Social Sector: The model enhances the ability of nonprofits to reach their target demographics with region-specific social sector resources, such as job training, childcare, and other low-income support services.
Public Sector: By leveraging Department of Agriculture assets, Propel is able to improve the efficiency of the SNAP program, saving the government potentially billions of dollars annually.

could have taken a more “inside the box” approach from problem to solution, by creating an app that simply tracks EBT balance for food stamp users. But by viewing the problem through a tri-sector lens, Propel expanded opportunities, discovered additional resources, and provided more benefits to individuals and organizations across all three sectors.
“When we met Jens, Propel was very much still in its infancy. We'd already identified a user-facing problem to solve (it was surprisingly hard for EBT cardholders to check their balances), and we'd prototyped a solution, but we hadn't really been thoughtful about the business ramifications and how we could offer more value to our users beyond EBT balance checking. Jens introduced the concept of a tri-sector business model to us, and it immediately resonated as a blueprint for how we could build an enduring organization, one that leverages the unique resources and strengths of the private, public, and nonprofit sectors.
Since Propel has chosen to focus on the financial challenges faced by low-income Americans, many of whom utilize government benefit programs and need to navigate nonprofit resources, the tri-sector model has been the obvious choice of how we'd build our organization.” - Jimmy Chen, Founder and CEO, Propel
Propel’s current investors include Andreessen Horowitz and Kleiner Perkins, and they have recently secured a newsworthy $50M in Series B funding led by Nyca Partners and joined by other investors including JPMorgan Chase.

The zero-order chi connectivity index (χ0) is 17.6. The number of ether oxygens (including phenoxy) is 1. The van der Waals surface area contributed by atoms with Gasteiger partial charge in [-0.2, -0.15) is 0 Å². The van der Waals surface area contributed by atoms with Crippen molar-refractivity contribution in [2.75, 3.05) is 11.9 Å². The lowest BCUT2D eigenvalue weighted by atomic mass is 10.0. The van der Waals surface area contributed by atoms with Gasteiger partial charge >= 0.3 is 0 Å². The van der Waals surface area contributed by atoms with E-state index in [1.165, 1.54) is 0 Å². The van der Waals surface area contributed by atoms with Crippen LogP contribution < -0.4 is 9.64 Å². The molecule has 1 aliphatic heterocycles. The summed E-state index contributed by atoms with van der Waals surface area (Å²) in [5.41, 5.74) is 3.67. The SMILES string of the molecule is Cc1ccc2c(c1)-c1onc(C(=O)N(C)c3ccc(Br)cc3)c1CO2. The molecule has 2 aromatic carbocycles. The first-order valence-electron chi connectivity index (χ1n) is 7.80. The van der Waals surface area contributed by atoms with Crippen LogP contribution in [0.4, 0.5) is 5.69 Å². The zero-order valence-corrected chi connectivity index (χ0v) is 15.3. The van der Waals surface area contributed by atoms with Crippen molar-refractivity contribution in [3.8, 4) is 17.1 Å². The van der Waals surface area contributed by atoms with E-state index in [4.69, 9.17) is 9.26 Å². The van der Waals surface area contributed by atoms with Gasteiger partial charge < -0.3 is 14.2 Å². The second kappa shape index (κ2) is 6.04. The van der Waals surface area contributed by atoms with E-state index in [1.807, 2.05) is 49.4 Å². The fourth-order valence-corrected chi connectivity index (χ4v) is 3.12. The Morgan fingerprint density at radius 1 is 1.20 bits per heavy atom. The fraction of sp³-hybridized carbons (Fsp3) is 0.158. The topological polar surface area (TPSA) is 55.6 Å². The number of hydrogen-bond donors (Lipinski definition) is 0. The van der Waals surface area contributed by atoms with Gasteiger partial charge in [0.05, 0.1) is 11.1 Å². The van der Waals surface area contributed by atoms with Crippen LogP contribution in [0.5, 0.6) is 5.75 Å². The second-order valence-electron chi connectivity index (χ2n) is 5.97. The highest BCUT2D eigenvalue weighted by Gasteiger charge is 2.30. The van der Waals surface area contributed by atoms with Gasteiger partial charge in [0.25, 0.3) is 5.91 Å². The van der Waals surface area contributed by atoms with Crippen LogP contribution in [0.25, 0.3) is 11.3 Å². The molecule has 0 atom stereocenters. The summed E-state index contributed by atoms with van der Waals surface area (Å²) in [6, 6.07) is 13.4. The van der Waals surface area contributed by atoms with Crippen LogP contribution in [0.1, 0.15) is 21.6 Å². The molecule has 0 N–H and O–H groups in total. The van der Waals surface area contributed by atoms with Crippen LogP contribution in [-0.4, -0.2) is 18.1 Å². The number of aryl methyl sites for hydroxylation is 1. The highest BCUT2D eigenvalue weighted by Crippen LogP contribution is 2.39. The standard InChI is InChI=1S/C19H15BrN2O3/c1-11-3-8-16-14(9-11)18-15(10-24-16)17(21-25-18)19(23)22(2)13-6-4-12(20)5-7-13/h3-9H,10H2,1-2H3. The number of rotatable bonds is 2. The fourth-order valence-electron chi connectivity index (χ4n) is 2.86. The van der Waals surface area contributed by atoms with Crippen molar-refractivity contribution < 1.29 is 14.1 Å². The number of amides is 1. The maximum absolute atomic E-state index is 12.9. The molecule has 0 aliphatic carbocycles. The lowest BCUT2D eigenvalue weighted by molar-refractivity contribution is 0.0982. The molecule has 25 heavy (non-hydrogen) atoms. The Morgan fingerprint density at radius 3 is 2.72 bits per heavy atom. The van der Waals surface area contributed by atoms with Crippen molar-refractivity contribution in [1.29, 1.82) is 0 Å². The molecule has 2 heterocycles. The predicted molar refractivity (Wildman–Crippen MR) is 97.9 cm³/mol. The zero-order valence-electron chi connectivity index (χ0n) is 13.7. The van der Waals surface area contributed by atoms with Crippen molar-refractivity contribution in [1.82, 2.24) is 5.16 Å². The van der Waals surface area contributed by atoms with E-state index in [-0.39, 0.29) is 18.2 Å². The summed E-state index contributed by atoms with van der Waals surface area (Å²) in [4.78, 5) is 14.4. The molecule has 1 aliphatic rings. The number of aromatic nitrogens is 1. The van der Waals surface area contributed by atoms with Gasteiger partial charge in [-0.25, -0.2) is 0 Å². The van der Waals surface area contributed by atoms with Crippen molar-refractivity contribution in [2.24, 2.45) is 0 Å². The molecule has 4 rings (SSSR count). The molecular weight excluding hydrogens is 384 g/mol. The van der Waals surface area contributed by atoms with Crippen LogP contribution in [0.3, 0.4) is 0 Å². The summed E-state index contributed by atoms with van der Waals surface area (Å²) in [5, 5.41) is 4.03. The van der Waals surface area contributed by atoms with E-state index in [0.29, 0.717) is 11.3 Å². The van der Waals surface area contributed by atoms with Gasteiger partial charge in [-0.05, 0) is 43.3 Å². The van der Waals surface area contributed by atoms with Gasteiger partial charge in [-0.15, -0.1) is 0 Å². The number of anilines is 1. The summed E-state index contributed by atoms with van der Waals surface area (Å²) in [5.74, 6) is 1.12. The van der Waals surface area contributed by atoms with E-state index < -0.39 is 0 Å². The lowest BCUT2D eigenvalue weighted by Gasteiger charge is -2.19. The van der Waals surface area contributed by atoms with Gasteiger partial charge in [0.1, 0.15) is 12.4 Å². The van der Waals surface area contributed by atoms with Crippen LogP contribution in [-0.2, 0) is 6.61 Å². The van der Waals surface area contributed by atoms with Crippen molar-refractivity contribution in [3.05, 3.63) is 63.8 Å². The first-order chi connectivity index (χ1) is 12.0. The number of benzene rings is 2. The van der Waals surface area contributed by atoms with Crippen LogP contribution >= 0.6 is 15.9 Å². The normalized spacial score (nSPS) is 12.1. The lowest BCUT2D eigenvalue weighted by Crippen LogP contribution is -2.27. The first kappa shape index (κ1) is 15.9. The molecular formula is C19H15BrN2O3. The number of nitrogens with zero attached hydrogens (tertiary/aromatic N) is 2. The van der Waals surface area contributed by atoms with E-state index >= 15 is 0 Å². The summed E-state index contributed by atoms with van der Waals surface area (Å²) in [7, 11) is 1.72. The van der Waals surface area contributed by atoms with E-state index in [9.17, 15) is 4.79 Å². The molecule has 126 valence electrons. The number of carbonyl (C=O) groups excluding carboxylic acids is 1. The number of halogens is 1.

Read more about Propel’s powerful growth and success:
Read more about Jimmy Chen and how the Propel app is working to breaking down barriers between government aid programs and the people they are designed to assist:
- Forbes: Dec. 8, 2021

Breaking barriers to wealth building for all people, regardless of race, circumstance, or financial position.*

When CEO Wole Coaxum launched MoCaFi, it was with a singular goal in mind: closing the racial wealth gap by providing financial access and services to the 50M U.S. population of unbanked and underbanked. This Newark-based company is increasing credit and lending to Black and Brown urban communities by leveraging data from the $45B Section 8 Housing program. It was able to do so by adopting a tri-sector approach that repurposed existing resources from all three sectors, strategically re-aligned the resources, and structured its business model to align the self-interests of each sector.
MoCaFi Screen Grab.png

Private Sector: MoCaFi has become a leader in product innovation, uniting purpose and profit by creating a sustainable business model providing financial access and services to an under-served demographic.
Social Sector: Social organizations such as United Way, Covenant House, the YWCA, and others have partnered with MoCaFi to extend reach to their clients and directly distribute MoCaFi’s prepaid cards and credit-building products, producing greater outcomes for the people they work to serve.